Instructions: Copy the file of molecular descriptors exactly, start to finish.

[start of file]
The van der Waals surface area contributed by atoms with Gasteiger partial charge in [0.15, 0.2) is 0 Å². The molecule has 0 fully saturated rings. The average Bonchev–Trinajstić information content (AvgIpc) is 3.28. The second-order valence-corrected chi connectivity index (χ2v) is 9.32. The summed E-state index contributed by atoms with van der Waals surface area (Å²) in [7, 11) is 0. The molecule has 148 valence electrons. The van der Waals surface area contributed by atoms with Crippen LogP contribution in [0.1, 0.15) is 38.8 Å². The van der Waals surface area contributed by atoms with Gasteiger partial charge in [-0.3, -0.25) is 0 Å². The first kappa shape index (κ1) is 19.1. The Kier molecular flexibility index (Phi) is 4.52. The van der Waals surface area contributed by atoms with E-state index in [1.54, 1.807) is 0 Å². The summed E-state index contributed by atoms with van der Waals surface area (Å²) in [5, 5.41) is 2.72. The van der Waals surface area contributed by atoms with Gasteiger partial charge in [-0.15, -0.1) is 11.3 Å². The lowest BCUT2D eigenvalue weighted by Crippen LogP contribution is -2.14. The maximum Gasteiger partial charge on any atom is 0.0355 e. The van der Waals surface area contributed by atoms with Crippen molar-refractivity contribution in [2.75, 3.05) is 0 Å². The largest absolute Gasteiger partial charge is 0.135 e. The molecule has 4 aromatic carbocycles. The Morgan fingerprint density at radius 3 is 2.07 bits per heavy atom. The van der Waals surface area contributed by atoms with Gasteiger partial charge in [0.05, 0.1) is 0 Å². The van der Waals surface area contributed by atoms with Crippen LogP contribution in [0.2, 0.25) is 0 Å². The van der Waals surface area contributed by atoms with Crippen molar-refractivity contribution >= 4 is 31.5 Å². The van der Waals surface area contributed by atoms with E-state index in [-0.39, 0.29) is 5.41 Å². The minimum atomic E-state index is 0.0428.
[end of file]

The van der Waals surface area contributed by atoms with Gasteiger partial charge in [0.15, 0.2) is 0 Å². The molecule has 0 fully saturated rings. The average Bonchev–Trinajstić information content (AvgIpc) is 3.28. The second-order valence-corrected chi connectivity index (χ2v) is 9.32. The summed E-state index contributed by atoms with van der Waals surface area (Å²) in [7, 11) is 0. The molecule has 148 valence electrons. The van der Waals surface area contributed by atoms with Crippen LogP contribution in [0.1, 0.15) is 38.8 Å². The van der Waals surface area contributed by atoms with Gasteiger partial charge in [-0.3, -0.25) is 0 Å². The first kappa shape index (κ1) is 19.1. The Kier molecular flexibility index (Phi) is 4.52. The van der Waals surface area contributed by atoms with E-state index in [1.54, 1.807) is 0 Å². The summed E-state index contributed by atoms with van der Waals surface area (Å²) in [5, 5.41) is 2.72. The van der Waals surface area contributed by atoms with Gasteiger partial charge in [-0.15, -0.1) is 11.3 Å². The lowest BCUT2D eigenvalue weighted by Crippen LogP contribution is -2.14. The maximum Gasteiger partial charge on any atom is 0.0355 e. The van der Waals surface area contributed by atoms with Crippen molar-refractivity contribution in [2.75, 3.05) is 0 Å². The largest absolute Gasteiger partial charge is 0.135 e. The molecule has 4 aromatic carbocycles. The Morgan fingerprint density at radius 3 is 2.07 bits per heavy atom. The van der Waals surface area contributed by atoms with Gasteiger partial charge in [0.05, 0.1) is 0 Å². The van der Waals surface area contributed by atoms with Crippen LogP contribution in [0.2, 0.25) is 0 Å². The van der Waals surface area contributed by atoms with Crippen molar-refractivity contribution >= 4 is 31.5 Å². The van der Waals surface area contributed by atoms with E-state index in [-0.39, 0.29) is 5.41 Å². The minimum atomic E-state index is 0.0428.